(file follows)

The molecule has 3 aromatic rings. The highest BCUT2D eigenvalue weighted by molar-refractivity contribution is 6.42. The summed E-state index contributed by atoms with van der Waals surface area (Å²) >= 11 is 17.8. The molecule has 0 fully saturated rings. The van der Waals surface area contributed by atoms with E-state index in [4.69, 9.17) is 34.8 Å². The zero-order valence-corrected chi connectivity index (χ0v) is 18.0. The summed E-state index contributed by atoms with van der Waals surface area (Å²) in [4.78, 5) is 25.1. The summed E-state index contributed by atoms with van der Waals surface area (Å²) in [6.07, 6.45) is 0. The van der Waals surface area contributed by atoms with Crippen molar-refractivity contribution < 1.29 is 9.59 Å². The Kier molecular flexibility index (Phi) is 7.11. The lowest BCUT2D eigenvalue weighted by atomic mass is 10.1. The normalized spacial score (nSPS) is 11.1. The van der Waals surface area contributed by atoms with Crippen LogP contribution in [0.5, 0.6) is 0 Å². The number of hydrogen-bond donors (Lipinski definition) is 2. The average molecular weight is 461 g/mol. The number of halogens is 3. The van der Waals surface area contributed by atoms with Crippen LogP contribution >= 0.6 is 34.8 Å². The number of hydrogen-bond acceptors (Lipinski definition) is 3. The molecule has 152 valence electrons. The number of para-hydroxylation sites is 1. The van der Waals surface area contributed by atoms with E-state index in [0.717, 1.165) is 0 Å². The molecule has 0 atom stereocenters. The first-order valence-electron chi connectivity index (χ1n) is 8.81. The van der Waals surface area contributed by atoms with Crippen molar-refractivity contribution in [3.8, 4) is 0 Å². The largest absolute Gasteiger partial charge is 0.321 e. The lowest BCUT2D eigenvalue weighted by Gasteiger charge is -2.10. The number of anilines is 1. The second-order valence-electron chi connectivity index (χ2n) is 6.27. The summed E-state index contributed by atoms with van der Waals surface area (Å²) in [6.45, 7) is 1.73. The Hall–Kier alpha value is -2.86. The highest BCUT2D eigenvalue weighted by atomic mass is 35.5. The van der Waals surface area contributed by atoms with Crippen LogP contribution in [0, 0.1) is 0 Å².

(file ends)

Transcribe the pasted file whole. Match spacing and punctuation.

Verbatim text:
The molecule has 3 aromatic rings. The highest BCUT2D eigenvalue weighted by molar-refractivity contribution is 6.42. The summed E-state index contributed by atoms with van der Waals surface area (Å²) >= 11 is 17.8. The molecule has 0 fully saturated rings. The van der Waals surface area contributed by atoms with E-state index in [4.69, 9.17) is 34.8 Å². The zero-order valence-corrected chi connectivity index (χ0v) is 18.0. The summed E-state index contributed by atoms with van der Waals surface area (Å²) in [4.78, 5) is 25.1. The summed E-state index contributed by atoms with van der Waals surface area (Å²) in [6.07, 6.45) is 0. The van der Waals surface area contributed by atoms with Crippen molar-refractivity contribution < 1.29 is 9.59 Å². The Kier molecular flexibility index (Phi) is 7.11. The lowest BCUT2D eigenvalue weighted by atomic mass is 10.1. The normalized spacial score (nSPS) is 11.1. The van der Waals surface area contributed by atoms with Crippen LogP contribution in [0.5, 0.6) is 0 Å². The number of hydrogen-bond donors (Lipinski definition) is 2. The average molecular weight is 461 g/mol. The number of halogens is 3. The van der Waals surface area contributed by atoms with Crippen LogP contribution >= 0.6 is 34.8 Å². The number of hydrogen-bond acceptors (Lipinski definition) is 3. The molecule has 152 valence electrons. The number of para-hydroxylation sites is 1. The van der Waals surface area contributed by atoms with E-state index in [0.717, 1.165) is 0 Å². The molecule has 0 atom stereocenters. The first-order valence-electron chi connectivity index (χ1n) is 8.81. The van der Waals surface area contributed by atoms with Crippen molar-refractivity contribution in [3.8, 4) is 0 Å². The largest absolute Gasteiger partial charge is 0.321 e. The lowest BCUT2D eigenvalue weighted by Gasteiger charge is -2.10. The number of anilines is 1. The second-order valence-electron chi connectivity index (χ2n) is 6.27. The summed E-state index contributed by atoms with van der Waals surface area (Å²) in [6.45, 7) is 1.73. The Hall–Kier alpha value is -2.86. The highest BCUT2D eigenvalue weighted by atomic mass is 35.5. The van der Waals surface area contributed by atoms with Crippen LogP contribution in [0, 0.1) is 0 Å².